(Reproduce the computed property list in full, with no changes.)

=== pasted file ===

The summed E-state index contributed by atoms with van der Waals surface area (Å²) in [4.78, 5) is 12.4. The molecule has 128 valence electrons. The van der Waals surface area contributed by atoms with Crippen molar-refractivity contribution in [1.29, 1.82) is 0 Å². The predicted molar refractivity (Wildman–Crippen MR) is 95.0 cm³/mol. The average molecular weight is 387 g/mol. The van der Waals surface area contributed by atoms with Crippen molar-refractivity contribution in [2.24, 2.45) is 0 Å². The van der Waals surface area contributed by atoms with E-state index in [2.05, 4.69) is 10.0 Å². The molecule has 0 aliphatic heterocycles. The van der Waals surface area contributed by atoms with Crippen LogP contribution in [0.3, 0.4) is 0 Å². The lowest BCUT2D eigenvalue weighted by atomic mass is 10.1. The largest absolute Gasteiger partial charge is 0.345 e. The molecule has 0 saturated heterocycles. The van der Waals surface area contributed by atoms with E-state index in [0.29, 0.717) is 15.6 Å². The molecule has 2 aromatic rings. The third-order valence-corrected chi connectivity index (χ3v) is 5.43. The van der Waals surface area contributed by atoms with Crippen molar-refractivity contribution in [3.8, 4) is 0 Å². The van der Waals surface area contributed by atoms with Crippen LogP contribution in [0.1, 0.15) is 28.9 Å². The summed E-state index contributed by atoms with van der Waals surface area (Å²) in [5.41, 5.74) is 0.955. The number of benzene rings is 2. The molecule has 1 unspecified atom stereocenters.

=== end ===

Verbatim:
The summed E-state index contributed by atoms with van der Waals surface area (Å²) in [4.78, 5) is 12.4. The molecule has 128 valence electrons. The van der Waals surface area contributed by atoms with Crippen molar-refractivity contribution in [1.29, 1.82) is 0 Å². The predicted molar refractivity (Wildman–Crippen MR) is 95.0 cm³/mol. The average molecular weight is 387 g/mol. The van der Waals surface area contributed by atoms with Crippen molar-refractivity contribution in [2.24, 2.45) is 0 Å². The van der Waals surface area contributed by atoms with E-state index in [2.05, 4.69) is 10.0 Å². The molecule has 0 aliphatic heterocycles. The van der Waals surface area contributed by atoms with Crippen LogP contribution in [0.3, 0.4) is 0 Å². The lowest BCUT2D eigenvalue weighted by atomic mass is 10.1. The largest absolute Gasteiger partial charge is 0.345 e. The molecule has 0 saturated heterocycles. The van der Waals surface area contributed by atoms with E-state index in [0.29, 0.717) is 15.6 Å². The molecule has 2 aromatic rings. The third-order valence-corrected chi connectivity index (χ3v) is 5.43. The van der Waals surface area contributed by atoms with Crippen molar-refractivity contribution in [3.8, 4) is 0 Å². The van der Waals surface area contributed by atoms with Crippen LogP contribution in [0.1, 0.15) is 28.9 Å². The summed E-state index contributed by atoms with van der Waals surface area (Å²) in [5.41, 5.74) is 0.955. The number of benzene rings is 2. The molecule has 1 unspecified atom stereocenters.